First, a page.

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You are here: Home / Innovation / Qualcomm Drones Learn as They Fly
Qualcomm Technology Helps Drones Learn About Their Environments
Qualcomm Technology Helps Drones Learn About Their Environments
By April Glaser Like this on Facebook Tweet this Link thison Linkedin Link this on Google Plus

Drones took up a lot of floor (and air) space at the Consumer Electronics Show in Las Vegas this year, but one of the most impressive displays of new drone tech came from Qualcomm.

The chipmaker showed off the latest iteration of its Snapdragon Flight Drone Platform [pictured above], which allows for flight control and machine learning in real time onboard a drone.

With machine learning, drones can fly autonomously without knowing beforehand what they might encounter. Other drones have artificial intelligence that can do things like follow a moving object or avoid obstacles too, but Qualcomm's tech shows more advanced computing that can actually understand what the drone encountered in mid-air and create a flight path.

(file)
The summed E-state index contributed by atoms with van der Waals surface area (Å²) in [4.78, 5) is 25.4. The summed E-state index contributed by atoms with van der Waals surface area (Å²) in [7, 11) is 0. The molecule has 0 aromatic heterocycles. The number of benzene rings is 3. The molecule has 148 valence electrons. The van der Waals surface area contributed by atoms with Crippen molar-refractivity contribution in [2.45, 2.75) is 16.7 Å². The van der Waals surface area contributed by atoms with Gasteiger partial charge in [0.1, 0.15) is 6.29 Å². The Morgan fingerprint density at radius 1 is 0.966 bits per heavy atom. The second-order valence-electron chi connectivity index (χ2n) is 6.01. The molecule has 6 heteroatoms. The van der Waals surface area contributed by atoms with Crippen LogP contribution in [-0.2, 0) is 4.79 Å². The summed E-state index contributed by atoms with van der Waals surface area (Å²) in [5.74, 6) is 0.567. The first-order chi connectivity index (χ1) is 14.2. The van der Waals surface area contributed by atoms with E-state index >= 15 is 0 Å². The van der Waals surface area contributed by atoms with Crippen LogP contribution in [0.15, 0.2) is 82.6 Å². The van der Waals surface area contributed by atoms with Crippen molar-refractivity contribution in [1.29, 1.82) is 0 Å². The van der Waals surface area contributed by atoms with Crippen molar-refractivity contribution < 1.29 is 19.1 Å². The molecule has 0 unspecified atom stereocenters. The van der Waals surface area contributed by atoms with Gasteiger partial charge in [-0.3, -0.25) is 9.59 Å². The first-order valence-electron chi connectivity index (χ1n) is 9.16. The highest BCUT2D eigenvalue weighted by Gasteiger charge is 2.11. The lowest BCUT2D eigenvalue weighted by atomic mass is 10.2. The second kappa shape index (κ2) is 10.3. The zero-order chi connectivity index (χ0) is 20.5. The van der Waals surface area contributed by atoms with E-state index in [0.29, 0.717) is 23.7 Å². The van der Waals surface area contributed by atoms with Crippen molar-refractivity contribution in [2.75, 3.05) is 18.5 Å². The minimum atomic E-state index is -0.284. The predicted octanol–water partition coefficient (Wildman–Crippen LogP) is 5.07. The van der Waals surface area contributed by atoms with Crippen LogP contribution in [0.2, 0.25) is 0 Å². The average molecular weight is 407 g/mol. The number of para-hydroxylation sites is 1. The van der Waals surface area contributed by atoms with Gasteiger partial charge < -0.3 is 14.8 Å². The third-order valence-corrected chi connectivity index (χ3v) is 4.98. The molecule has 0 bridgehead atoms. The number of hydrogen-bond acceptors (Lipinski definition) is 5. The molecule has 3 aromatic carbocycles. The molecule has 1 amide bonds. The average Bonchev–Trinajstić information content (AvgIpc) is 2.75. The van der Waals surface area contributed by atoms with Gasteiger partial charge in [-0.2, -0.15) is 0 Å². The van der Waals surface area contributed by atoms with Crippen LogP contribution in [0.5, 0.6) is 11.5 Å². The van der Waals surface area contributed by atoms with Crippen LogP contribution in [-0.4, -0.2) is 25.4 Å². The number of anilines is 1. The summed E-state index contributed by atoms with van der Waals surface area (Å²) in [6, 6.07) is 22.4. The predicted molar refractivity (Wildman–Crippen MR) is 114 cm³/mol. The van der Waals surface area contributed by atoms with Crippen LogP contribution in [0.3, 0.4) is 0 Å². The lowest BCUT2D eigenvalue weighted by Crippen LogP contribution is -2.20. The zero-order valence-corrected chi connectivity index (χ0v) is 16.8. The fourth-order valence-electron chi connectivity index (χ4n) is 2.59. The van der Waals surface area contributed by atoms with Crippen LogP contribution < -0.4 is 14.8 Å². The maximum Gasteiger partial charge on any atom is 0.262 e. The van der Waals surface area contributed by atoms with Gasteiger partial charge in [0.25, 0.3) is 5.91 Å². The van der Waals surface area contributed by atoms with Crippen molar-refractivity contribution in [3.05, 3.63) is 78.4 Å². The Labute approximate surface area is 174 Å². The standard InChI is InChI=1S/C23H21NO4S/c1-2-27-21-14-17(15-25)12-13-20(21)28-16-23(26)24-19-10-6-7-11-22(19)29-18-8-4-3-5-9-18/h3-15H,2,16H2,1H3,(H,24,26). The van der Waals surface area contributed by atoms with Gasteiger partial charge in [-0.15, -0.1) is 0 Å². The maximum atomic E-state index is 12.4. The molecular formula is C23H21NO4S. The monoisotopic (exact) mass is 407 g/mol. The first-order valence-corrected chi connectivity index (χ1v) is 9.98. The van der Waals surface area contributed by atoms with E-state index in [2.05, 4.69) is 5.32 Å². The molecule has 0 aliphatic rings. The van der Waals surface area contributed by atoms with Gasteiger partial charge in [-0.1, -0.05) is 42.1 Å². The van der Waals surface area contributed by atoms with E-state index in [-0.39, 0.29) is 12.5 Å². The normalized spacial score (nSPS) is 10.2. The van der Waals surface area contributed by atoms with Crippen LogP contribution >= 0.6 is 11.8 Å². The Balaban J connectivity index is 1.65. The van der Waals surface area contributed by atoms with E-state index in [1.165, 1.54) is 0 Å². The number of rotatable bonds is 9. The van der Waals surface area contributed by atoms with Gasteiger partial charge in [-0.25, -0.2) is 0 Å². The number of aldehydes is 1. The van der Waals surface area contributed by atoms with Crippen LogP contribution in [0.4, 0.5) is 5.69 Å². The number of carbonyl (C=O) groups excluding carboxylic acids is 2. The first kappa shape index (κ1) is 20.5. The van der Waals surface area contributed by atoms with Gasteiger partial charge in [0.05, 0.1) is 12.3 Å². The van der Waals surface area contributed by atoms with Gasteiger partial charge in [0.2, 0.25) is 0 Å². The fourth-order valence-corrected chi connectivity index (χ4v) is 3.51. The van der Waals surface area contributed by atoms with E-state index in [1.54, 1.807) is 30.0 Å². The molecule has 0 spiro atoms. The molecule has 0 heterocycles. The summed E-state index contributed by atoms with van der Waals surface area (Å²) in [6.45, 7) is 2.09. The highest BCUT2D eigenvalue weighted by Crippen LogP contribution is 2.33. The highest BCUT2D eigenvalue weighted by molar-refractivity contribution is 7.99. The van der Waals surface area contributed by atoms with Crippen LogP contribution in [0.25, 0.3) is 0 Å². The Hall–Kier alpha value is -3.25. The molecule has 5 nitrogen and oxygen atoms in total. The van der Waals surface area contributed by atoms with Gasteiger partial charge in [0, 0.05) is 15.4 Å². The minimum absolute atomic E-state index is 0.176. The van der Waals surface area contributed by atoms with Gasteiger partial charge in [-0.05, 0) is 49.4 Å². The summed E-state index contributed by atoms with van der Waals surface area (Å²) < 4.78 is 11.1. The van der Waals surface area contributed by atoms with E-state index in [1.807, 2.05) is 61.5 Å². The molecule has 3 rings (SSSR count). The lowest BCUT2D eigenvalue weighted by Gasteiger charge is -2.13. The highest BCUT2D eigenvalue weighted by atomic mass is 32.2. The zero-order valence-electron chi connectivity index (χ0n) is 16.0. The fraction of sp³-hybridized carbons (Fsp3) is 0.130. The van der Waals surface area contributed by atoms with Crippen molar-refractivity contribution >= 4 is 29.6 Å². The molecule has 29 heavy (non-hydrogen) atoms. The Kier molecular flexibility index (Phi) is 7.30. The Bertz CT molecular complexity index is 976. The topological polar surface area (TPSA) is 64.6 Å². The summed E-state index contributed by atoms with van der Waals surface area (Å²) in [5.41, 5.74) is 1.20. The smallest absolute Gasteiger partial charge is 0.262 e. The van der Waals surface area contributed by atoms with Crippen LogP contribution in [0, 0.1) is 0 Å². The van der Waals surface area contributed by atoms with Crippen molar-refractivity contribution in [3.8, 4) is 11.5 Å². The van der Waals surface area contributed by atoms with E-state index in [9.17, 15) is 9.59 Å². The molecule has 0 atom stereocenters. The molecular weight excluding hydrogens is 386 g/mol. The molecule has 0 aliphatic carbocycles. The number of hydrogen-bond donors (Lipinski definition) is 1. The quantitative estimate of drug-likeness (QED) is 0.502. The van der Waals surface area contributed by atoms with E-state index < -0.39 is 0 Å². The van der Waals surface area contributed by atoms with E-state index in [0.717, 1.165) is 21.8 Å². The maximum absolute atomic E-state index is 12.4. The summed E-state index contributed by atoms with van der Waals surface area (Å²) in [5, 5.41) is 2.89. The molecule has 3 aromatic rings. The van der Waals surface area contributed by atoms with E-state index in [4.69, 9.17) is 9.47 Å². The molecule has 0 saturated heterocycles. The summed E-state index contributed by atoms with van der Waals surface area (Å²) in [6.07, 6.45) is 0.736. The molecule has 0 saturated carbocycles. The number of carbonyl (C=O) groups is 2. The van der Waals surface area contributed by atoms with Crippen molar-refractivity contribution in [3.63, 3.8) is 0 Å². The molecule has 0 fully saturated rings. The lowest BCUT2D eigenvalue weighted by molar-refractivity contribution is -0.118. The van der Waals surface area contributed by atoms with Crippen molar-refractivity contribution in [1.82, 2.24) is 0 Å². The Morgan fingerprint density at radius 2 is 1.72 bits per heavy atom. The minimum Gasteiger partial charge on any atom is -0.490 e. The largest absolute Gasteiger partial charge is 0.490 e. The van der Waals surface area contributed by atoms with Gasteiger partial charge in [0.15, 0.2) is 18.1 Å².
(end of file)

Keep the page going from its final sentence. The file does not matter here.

Qualcomm put together a set at its booth at CES that resembled the inside of a cluttered warehouse, showing how its drone processing and decision-making technology is nimble enough to allow drones to operate indoors and in unpredictable settings without using any GPS. That's important because GPS doesn't work well indoors, an environment where drones can be useful for inspecting buildings after a storm or for security in a warehouse, for example.

The Snapdragon onboard navigation processor only weighs 12 grams, which is less than a AAA battery, according to Sarah Gibson, a senior engineer at Qualcomm who spoke at the company's keynote address at CES this year. All of the drone computing, like the machine learning and flight control, happens on that processor without any off-board computing.

To get a sense of this technology at work, watch the video below of a drone equipped with Qualcomm's Snapdragon processor at CES. The drone identifies the objects it encounters, like a ladder, pallets and barrels.

As governments around the world continue to advance drone regulations to allow flying outside an operator's line of sight and at night, demonstrating safe, autonomous computing onboard drones is going to become increasingly important.

At the Federal Aviation Administration's press conference at CES, Michael Huerta, the head of the FAA, said the agency has registered approximately 670,000 drones in one year since opening its registration system at the end of 2015. To put that in perspective, Huerta said the FAA currently counts around 320,000 manned aircraft registered with the agency, but that registration system has been operating for about 100 years.

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